We should specify to install(EXPORT) what export group to install, somehow. If not with <export-name>, how?


Nevermind (#・_・#). I’ve discovered the article had a comment section that didn’t load till now. It was a mistake on the article. It seems there are even more mistakes left there. I made you waste time for nothing, I’m sorry.

I’ll tell you, I’m actually a book guy. Reading manuals can be a pain, but I’m not really a fan of learning by doing. I think that if a tool has many ways to do something, there’s always one that does what you need the best. And the only way to have that kind of awareness is to read a good book.
But in this case I was strongly advised against picking up a CMake book, because everyone has different “modernity” in their modern CMake, and because they often came in conflict with the documentation itself (by promoting old/inefficient practices or by skipping features entirely).
I’m now of the idea that I should’ve picked up a good one and proceed from that, but what is done is done, and now I don’t have the time to start anew, maybe in the future. So here I am :]

How do you install and export a custom target? I was pondering.
You don’t, because as it’s said here, a custom target exists to define a shared build step, usable by other targets. If you have a custom target that generates files that need to be installed, you use install(FILES or install(DIRECTORY. No export group involved and of course no IMPORTED targets are generated. What would the user’s CMake do with those loose files anyway?

That said, I need to install the project’s documentation. The docs building pipeline is composed, as now, of three custom targets: doxygen_generate_xml, sphinx_generate_html (created by the respective find modules), and documentation. Each of these targets depends on the previous one.

I initially thought that when a target was installed with install(TARGETS, CMake would only build the specified targets. Instead, I’ve read that it builds for “ALL”. (otherwise custom targets couldn’t be built!)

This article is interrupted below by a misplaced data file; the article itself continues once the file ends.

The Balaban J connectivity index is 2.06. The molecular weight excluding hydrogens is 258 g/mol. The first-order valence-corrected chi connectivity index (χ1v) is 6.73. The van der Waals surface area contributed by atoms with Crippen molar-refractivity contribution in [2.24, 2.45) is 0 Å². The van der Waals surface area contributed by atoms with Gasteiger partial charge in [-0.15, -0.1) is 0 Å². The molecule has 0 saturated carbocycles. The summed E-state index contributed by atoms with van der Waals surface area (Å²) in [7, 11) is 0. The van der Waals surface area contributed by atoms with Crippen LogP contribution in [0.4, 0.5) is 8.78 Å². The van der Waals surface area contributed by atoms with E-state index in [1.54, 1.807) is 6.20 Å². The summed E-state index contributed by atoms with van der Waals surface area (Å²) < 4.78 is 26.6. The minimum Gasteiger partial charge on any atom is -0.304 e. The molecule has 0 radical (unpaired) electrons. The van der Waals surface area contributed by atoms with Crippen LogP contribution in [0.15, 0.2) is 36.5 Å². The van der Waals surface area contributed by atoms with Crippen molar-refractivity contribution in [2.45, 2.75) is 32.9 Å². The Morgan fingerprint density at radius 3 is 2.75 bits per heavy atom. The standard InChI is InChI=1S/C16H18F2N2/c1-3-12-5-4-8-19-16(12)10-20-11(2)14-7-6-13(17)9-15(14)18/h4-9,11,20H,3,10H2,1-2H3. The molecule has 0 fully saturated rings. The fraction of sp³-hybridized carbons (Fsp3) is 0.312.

I’ve seen that the doxygen_generate_xml and sphinx_generate_html targets have both the ALL flag enabled by their find modules. My idea was to have just documentation with the ALL flag, and have everything below built automatically as dependencies. What does CMake exactly do if each of them have the flag enabled? Does it still follow the correct build order?

The approach used in the article here is different. She creates a custom_command, which has the added bonus of being able to run only if the files have changed.
I’m not really happy of leaving the target-based dependencies approach for a file-based one.
Like it’s said here, I see the custom_command as a way to add a step to the build process of one target, without creating a dependant custom target to do that.
That’s is the only usage I see that doesn’t break the target-based approach. I dunno.

You are correct, the install has a dependency to ALL. Custom targets can be build regardless of the targets ALL or install, though.

It’s not a flag, it’s an option. CMake defines build orders. As long as you do not accidentally set cyclic dependencies CMake honors all dependencies.

Not sure what you mean. You have file level dependencies and target level dependencies. You decide which is which, then implement in CMake accordingly.

Again, this is your design decision. CMake provides support for both.

1 Like

I might be wrong, but it is my understanding that an installation places build artifacts on the right destination.

Therefore, in the case of documentation all you need is a list of folders and files, and where to put them. So, install( TARGET ... ) is not the correct form to use here. It is not like you are trying to execute your documentation. Use install( DIRECTORY ... ), instead.

1 Like

True, bad phrasing, I meant “otherwise standalone custom targets couldn’t be installed, because install(TARGETS doesn’t accept them”.

Mmm, still a bit weird to me how it does that. It would pick the targets at the top of the dependency chains first, and then the remaining. Or something like that. Sounds complicated, but oh well. :slight_smile:

Yes, that’s what I was saying. And even more importantly, it’s not like CMake is going to do anything with the built documentation.

yes, I was putting it through the “targets good everything else bad” philosophy. I don’t know whether doing both is wise or bad practice anymore. I like “targets good everything else bad” tho